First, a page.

Identification of conflict processing areas in ventral cingulate cortex and medial frontal gyrus

Using this new paradigm, we found strong behavioral evidence for Stroop interference when listeners focused on the more attentionally demanding stimulus dimension, gender-referenced meaning, in the SEMANTIC task (Figure 2C). We also observed different patterns of interference-related BOLD activity in the medial frontal lobes under the two listening conditions. The most surprising finding, however, was that the interference-related activation in both tasks was distinctly more ventral than that typically associated with either the classical visual Stroop tests or previous auditory Stroop studies (Roberts and Hall, 2008; Haupt et al., 2009). Rather than the typical pattern of dorsal cingulate activation, we observed increased activity in vACC (BA24/32) for the less demanding VOICE task, and activation more anteriorly in ventral medial frontal gyrus (BA10/32) for the more challenging SEMANTIC task (Figures 4A,B, respectively). The ventral subdivision of ACC is typically associated with tasks that tap into human emotions and pragmatics (Simpson et al., 2001; Matthews et al., 2004). We therefore found it striking that the interference condition in both of our gender-based auditory Stroop tasks evoked increased activity in regions of the medial frontal wall that lie ventral to the genu of the corpus callosum. Gender provides a powerful social construct through which humans structure their everyday lives (Most et al., 2007), thus we believe that the selective engagement of these ventral regions is likely due to the strong gender-based context associated with our tasks.

In contrast, processing of congruent stimuli in both tasks led to increased activation only in dorsal portions of the right medial frontal cortex (Figures 4A,B). These results provide fresh support for the hypothesis that a dorsal subregion of the rostral cingulate zone is reliably engaged in a wide range of cognitive tasks because it performs a generalized monitoring function across modalities, evaluating the demand for attentional control by scanning for the occurrence of response conflict (Barch et al., 2001). Other regions of the cingulate/medial frontal cortex (ventral regions in our study, or caudal regions in “high/low” Stroop studies), however, appear to be more specialized in actively processing conflict when competition between incompatible stimulus features is present. Further empirical studies involving a wider range of sensory modalities, response domains, and stimulus features are needed to help resolve this important question regarding specialization of function across different regions of the medial frontal wall.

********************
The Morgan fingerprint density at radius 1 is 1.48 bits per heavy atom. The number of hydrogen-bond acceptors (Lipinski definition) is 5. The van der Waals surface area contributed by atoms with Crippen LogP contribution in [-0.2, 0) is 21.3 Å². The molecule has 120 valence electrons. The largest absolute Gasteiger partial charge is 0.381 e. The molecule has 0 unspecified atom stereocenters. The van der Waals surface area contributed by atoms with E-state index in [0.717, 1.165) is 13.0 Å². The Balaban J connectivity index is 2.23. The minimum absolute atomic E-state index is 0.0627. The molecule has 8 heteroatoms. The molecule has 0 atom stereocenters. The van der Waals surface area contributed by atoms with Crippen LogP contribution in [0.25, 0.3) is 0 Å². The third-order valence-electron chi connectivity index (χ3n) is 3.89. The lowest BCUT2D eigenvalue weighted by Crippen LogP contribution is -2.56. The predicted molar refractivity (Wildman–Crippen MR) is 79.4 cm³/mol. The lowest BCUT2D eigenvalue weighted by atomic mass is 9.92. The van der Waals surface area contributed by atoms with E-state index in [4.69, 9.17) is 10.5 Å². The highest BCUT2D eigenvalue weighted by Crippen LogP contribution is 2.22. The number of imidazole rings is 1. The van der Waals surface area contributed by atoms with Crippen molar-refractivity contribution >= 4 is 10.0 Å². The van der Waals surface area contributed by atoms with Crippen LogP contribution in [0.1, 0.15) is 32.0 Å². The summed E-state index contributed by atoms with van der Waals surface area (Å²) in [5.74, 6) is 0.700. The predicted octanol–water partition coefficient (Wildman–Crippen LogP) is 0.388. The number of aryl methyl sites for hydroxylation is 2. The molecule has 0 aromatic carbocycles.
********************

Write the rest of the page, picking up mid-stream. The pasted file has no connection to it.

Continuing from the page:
Inferior frontal cortex

In addition to medial frontal cortex, previous imaging studies of response inhibition have also consistently revealed activity in inferior frontal and insular cortices (Banich et al., 2000; Simmonds et al., 2008), but the question of whether the same brain regions are engaged in response inhibition across different tasks, especially in the auditory domain, remains unanswered. A recent meta-analysis of neuroimaging data compares the results from 21 experiments using traditional visual Stroop tasks with 19 studies of other visual conflict tasks, illustrating the key importance of inferior frontal and insular cortices in conflict processing (Roberts and Hall, 2008). In the present study, we also found support for significant involvement of both of these conflict regions using our new auditory Stroop tasks. In accordance with previous reviews of the conflict processing literature, incongruent but not congruent stimuli in our SEMANTIC task revealed strong activation of prefrontal cortex (focus in pars triangularis, BA45) with activity lateralized to the right hemisphere (Figure 6A). This activation lies just anterior to BA44, a region previously identified as being active in a variety of visual conflict tasks (Roberts and Hall, 2008). The stronger right hemisphere involvement agrees with the conventional view that the right inferior frontal cortex is particularly important for tasks that require the processing of social and emotional elements of language (Mitchell et al., 2003; Beaucousin et al., 2007), whereas the homologous region in the left hemisphere (i.e., Broca’s area) is more active during linguistic analysis (Bookheimer, 2002; Hickok and Poeppel, 2007).